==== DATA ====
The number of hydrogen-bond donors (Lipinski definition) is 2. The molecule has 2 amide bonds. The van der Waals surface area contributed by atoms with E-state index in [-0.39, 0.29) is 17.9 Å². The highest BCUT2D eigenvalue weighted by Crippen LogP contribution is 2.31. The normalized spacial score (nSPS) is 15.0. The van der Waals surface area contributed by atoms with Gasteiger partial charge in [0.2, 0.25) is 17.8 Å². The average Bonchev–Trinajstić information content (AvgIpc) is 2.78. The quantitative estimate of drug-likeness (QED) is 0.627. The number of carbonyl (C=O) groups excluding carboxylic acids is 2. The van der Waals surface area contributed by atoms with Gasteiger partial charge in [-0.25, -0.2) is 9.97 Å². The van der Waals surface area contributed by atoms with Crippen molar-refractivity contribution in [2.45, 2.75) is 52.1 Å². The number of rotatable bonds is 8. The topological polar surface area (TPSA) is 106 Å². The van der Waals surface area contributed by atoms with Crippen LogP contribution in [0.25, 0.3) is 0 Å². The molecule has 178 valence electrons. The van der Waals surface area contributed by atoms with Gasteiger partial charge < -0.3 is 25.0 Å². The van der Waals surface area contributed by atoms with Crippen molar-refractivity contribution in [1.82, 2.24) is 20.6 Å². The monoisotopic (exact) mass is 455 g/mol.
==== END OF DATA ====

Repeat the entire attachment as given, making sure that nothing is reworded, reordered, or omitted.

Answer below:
The number of hydrogen-bond donors (Lipinski definition) is 2. The molecule has 2 amide bonds. The van der Waals surface area contributed by atoms with E-state index in [-0.39, 0.29) is 17.9 Å². The highest BCUT2D eigenvalue weighted by Crippen LogP contribution is 2.31. The normalized spacial score (nSPS) is 15.0. The van der Waals surface area contributed by atoms with Gasteiger partial charge in [0.2, 0.25) is 17.8 Å². The average Bonchev–Trinajstić information content (AvgIpc) is 2.78. The quantitative estimate of drug-likeness (QED) is 0.627. The number of carbonyl (C=O) groups excluding carboxylic acids is 2. The van der Waals surface area contributed by atoms with Gasteiger partial charge in [-0.25, -0.2) is 9.97 Å². The van der Waals surface area contributed by atoms with Crippen molar-refractivity contribution in [2.45, 2.75) is 52.1 Å². The number of rotatable bonds is 8. The topological polar surface area (TPSA) is 106 Å². The van der Waals surface area contributed by atoms with Crippen LogP contribution in [0.25, 0.3) is 0 Å². The molecule has 178 valence electrons. The van der Waals surface area contributed by atoms with Gasteiger partial charge < -0.3 is 25.0 Å². The van der Waals surface area contributed by atoms with Crippen molar-refractivity contribution in [1.82, 2.24) is 20.6 Å². The monoisotopic (exact) mass is 455 g/mol.